Polished to Perfection

A treatment process with aerobic and anaerobic cells and a polishing reactor enables a plant in northwest Iowa to meet ammonia permit levels
Polished to Perfection
Workers from Penro Construction unload 6-foot-square, 8-foot-tall polishing modules and place them on pallets.

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The three-cell, 6-acre aerated lagoon at the Remsen (Iowa) Wastewater Treatment Plant could not meet new ammonia permit levels of less than 4 mg/l in winter and 2 mg/l in summer. The lagoon averaged 14 mg/l in summer and 27 mg/l in winter.

Each 12-foot-deep cell held 5 million gallons, but the primary cell had six feet of sludge in areas. “We were losing quite a bit of detention time and had no idea because we didn’t use a Sludge Judge (Nasco),” says chief operator Mike Ruden.

The complete-mix cell had 20 submerged coarse-bubble diffusers and the partial-mix cell had four, but dissolved oxygen still hovered about 6 mg/l in winter. The third cell was the quiet zone.

The city hired DeWild Grant Reckert and Associates Co., consulting engineers in Rock Rapids, to upgrade the plant. They selected the LemTec biological treatment process from Lemna Technologies, a combination of aerobic and anaerobic cells followed by a polishing reactor. Since its installation, the plant has achieved year-round effluent readings of 4 mg/l BOD and TSS, 2 mg/l ammonia, and 6 mg/l DO. The city has the only LemTec system in northwest Iowa.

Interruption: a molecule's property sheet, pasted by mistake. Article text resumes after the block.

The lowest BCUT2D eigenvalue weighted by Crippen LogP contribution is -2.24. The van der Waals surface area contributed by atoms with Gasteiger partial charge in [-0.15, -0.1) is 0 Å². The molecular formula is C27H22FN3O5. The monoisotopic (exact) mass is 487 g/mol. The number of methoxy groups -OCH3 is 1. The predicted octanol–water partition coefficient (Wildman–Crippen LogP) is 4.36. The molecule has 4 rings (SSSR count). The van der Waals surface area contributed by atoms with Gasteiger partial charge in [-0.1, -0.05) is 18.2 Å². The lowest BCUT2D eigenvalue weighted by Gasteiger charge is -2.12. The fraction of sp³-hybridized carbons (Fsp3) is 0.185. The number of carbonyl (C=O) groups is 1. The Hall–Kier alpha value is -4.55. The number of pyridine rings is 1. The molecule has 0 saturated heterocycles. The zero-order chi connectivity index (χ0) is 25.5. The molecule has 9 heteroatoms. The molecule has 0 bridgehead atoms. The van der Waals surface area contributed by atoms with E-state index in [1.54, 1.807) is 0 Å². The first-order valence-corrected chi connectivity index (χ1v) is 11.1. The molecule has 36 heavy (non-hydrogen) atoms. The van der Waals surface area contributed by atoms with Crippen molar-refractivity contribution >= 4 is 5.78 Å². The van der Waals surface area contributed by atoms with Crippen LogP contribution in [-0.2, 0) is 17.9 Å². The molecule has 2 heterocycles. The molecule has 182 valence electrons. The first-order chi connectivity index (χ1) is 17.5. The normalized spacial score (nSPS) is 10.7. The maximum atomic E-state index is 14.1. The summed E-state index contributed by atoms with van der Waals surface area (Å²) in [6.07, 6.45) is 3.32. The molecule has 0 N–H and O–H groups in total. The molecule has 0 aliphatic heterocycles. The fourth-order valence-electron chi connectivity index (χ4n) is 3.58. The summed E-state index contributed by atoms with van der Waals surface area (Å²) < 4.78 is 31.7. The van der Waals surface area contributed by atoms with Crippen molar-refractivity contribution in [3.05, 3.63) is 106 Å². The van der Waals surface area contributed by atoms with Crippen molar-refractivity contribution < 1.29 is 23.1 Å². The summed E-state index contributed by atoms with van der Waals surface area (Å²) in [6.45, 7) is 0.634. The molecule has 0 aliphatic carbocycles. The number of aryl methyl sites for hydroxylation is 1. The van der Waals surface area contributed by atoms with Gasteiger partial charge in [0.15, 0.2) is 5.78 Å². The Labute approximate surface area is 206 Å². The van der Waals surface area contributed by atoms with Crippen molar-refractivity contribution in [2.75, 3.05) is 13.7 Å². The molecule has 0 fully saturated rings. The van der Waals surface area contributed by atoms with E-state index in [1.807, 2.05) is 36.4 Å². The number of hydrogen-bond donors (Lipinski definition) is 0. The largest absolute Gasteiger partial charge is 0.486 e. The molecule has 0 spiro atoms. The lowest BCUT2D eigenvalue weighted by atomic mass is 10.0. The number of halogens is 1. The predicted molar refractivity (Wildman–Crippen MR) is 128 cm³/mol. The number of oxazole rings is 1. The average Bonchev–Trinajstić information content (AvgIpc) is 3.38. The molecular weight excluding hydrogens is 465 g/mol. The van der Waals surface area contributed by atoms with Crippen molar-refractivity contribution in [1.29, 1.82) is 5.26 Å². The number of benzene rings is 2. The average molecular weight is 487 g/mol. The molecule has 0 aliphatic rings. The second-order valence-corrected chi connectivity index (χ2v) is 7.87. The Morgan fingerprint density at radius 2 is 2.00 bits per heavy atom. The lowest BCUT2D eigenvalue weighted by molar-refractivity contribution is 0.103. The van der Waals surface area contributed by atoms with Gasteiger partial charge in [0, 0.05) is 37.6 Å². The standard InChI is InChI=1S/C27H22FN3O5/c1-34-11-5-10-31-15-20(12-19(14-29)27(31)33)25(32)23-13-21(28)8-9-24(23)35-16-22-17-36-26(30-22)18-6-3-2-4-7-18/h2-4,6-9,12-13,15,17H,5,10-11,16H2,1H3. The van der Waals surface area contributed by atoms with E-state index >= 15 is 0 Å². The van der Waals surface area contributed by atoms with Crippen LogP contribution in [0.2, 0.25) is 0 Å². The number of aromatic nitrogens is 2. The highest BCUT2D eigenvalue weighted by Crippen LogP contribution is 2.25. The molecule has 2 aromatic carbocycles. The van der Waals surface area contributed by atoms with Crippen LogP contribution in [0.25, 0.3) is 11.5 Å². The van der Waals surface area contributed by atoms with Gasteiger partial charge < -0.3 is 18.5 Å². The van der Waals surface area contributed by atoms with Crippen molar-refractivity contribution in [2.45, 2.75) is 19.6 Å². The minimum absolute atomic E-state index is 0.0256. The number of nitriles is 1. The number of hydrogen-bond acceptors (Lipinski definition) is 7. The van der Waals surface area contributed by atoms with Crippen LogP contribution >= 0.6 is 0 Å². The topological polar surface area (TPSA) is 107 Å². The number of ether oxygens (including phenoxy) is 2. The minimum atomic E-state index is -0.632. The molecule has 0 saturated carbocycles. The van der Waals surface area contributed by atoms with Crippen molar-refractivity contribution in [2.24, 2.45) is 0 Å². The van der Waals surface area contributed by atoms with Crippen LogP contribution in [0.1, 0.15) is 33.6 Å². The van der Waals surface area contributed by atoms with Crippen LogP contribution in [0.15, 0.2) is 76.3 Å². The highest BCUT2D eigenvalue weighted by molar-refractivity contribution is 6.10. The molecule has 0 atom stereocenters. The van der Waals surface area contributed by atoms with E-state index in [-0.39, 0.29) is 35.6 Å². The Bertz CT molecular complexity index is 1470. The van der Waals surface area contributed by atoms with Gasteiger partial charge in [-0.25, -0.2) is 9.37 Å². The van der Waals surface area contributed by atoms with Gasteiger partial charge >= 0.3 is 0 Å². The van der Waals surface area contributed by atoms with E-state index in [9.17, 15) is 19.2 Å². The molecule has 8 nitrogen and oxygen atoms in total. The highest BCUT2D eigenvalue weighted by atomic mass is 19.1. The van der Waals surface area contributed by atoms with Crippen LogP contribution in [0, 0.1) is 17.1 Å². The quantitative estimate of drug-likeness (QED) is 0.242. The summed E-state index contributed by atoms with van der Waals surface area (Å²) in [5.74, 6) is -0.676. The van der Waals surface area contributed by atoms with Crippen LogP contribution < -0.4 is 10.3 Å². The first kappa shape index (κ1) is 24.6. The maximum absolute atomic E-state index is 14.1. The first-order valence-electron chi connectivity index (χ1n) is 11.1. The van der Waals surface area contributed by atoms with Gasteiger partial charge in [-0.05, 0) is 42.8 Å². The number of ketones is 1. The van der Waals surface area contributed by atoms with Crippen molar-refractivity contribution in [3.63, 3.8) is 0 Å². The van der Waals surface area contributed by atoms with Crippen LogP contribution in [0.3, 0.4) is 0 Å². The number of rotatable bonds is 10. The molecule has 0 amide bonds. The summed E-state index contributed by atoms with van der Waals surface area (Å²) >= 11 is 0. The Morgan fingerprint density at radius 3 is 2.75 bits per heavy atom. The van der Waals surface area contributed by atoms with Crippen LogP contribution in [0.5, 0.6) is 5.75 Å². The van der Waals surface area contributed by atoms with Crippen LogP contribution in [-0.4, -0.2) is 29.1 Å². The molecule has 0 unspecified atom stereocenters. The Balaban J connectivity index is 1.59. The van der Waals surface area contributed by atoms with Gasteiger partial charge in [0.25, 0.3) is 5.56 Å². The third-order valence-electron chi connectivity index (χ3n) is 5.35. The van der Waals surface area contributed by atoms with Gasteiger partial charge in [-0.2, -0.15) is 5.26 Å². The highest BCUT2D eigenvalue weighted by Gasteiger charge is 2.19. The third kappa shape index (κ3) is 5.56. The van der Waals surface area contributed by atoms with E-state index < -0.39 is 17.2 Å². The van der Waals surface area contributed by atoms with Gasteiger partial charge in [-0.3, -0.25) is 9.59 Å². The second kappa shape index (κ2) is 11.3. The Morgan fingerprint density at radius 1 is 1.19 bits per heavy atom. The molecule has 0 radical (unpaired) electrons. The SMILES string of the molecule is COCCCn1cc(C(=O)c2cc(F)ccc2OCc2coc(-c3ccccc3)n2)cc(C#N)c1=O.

Laying the groundwork

The 317,000 gpd (design) treatment plant handles on average 250,000 gpd from 300 homes within the city’s one square mile. Remsen has 1,700 residents. “To meet new requirements, the plant needed a redundant system,” says Keith Miller of Lemna Technologies. “We redesigned cells 1 and 2 to mirror each other and treat the split flow from the plant after it passed through a 1/4-inch bar screen at the headworks.”

Two baffles divide each cell into complete mix, partial mix and settling. Then the wastewater moves to the polishing reactor and disinfection. The baffles also reduce short-circuiting. To prepare for the system, Ruden’s staff drained the lagoon, removed the aerators, and land-applied the sludge. They squeegeed the bentonite clay liner in the first two cells, checked for leaks and found none.

Workers from Penro Construction of Pender, Neb., then installed four Lemna mixers and 24 fine-bubble submerged diffusers in the complete-mix zones and 28 in the partial-mix zones. Each zone has a 30 hp Gardner Denver blower. A third unit serves as backup. “This is not an economical process,” says Ruden. “Our electric bill went from $800 to $1,700 the first month. Activating the UV system increased it to $4,000 a month, but we’re getting the desired result.”

 

Attached growth

Simultaneously, Penro workers decommissioned the third cell, then used the space to pour the 60-foot-long polishing reactor basin with two 7.5-foot-square by 10-foot-deep treatment zones. Workers also poured the open basin for the UV3000B disinfection system from Trojan Technologies and installed and plumbed the 3-foot-wide by 2-inch-deep stainless steel channel.